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Canada and Bolivia lead the Americas in our video experience analysis

OpenSignal recently published its first State of Mobile Video report, which analyzed how consumers experienced video over mobile networks in 69 countries around the world. Now we’re drilling down into the specifics of various regions, starting first with the Americas. We found that compared to Europe, the Americas didn’t rate as highly on our video scale. While the video experience in North and South American countries is by no means bad, there is definitely room for improvement.

Our first-of-its-kind video experience analysis calculates a score from 0 to 100 with 100 being the best video experience possible. None of the North or South American countries we examined were among the 11 elite countries with scores in the Very Good (65-75) range. In fact, only two countries in the New World, Canada and Bolivia, rated a Good score (55-65), The rest landed in the Fair (40-55) category, where the typical video experience is characterized by long loading times and frequent stalling at high resolutions, but better quality at low resolutions. (For more details on video experience see this blog post.)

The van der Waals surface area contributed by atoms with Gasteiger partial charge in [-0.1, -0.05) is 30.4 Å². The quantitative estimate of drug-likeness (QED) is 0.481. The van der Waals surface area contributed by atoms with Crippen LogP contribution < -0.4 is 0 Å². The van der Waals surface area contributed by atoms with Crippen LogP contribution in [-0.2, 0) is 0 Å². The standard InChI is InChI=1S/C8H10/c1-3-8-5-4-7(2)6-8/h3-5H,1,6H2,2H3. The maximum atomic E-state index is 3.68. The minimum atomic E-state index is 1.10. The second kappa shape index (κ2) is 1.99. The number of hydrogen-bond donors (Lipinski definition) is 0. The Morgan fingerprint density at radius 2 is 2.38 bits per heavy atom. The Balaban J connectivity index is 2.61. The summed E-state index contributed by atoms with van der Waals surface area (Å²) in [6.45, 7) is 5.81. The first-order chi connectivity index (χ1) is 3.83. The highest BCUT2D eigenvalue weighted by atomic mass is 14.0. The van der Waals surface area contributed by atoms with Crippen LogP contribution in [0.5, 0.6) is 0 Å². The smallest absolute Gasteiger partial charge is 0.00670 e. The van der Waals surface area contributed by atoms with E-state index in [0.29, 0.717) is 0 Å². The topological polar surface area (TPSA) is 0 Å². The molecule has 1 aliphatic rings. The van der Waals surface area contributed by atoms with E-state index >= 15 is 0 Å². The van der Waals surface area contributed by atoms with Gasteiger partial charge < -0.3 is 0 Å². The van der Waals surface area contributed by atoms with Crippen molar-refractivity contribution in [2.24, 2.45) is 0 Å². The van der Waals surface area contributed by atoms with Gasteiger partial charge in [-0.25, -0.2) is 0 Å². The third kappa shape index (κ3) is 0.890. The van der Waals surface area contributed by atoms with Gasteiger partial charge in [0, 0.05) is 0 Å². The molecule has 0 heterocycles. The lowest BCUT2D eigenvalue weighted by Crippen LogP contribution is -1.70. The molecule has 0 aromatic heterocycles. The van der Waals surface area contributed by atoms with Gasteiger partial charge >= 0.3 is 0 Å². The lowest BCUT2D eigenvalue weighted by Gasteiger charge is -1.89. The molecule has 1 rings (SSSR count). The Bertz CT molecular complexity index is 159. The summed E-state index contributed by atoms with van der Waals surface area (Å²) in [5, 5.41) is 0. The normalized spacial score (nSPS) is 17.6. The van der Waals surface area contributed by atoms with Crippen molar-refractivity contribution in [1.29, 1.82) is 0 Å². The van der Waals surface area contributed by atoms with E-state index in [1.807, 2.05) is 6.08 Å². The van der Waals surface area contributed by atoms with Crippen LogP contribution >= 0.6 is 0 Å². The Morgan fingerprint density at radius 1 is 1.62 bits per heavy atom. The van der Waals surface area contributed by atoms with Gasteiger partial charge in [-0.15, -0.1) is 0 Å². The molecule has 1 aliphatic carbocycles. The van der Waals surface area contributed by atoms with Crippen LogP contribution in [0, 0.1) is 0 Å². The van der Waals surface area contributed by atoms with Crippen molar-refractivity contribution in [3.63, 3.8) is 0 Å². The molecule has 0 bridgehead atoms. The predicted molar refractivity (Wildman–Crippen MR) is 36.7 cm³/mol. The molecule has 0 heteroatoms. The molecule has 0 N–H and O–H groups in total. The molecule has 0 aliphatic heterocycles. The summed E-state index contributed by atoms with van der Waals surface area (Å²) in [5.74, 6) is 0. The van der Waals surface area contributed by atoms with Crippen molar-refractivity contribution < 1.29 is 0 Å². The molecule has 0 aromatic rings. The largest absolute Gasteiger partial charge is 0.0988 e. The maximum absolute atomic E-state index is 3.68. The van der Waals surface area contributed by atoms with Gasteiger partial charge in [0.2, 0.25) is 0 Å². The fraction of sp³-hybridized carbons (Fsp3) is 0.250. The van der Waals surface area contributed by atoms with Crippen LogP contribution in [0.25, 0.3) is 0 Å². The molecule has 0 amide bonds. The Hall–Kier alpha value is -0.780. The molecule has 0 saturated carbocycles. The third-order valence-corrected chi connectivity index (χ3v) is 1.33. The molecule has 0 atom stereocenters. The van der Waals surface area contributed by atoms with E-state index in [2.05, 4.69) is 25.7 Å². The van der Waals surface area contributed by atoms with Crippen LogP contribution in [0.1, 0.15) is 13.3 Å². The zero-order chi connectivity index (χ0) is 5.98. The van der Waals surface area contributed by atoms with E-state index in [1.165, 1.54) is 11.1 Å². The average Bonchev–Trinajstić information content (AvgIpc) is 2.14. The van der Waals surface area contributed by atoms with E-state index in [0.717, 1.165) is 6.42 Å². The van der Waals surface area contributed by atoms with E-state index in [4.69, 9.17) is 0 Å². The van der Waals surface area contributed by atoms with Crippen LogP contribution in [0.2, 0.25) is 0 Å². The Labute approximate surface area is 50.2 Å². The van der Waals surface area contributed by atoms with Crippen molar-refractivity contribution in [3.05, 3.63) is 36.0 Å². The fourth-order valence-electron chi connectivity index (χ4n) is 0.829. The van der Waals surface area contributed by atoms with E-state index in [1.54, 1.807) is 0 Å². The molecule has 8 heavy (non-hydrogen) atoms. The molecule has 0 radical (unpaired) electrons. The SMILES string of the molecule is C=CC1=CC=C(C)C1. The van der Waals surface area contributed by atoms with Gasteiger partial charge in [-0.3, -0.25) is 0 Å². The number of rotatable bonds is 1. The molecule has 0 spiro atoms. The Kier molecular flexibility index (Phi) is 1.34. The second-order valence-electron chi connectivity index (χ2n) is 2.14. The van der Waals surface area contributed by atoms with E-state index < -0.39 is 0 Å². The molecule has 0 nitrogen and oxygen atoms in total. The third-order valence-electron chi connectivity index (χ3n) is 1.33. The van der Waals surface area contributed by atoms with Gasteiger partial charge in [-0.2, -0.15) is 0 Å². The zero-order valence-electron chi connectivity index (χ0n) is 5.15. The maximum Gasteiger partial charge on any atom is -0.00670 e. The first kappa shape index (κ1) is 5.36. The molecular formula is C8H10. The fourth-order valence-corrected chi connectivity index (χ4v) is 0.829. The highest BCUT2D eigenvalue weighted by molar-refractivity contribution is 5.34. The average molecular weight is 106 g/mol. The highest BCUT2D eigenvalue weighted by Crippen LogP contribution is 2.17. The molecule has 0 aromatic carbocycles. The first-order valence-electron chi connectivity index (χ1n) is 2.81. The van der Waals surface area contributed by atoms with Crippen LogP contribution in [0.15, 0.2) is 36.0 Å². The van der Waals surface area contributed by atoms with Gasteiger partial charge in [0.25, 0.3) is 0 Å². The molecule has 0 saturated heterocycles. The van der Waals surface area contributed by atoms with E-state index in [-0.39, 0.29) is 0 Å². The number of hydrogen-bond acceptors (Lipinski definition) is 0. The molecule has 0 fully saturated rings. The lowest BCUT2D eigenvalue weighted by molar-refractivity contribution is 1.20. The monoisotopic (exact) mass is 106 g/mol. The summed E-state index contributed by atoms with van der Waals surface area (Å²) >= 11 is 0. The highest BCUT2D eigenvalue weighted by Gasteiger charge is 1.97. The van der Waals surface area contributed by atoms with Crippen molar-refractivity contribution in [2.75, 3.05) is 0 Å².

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India’s good LTE availability does not guarantee a great mobile video experience

Key takeaways:

India’s mobile operators have been successful in making 4G LTE widely available across India. 4G availability experienced by smartphone users ranges from 82.6% in the Kerala region to an impressive 90.9% in Kolkata, demonstrating that most of the time smartphone users are connected to 4G networks.

But a great mobile video experience does not correlate with the high 4G availability. The linear correlation between 4G availability and mobile video experience is just 0.11 on a scale where a score near 1, or -1, would indicate a strong positive or negative correlation between the two measures.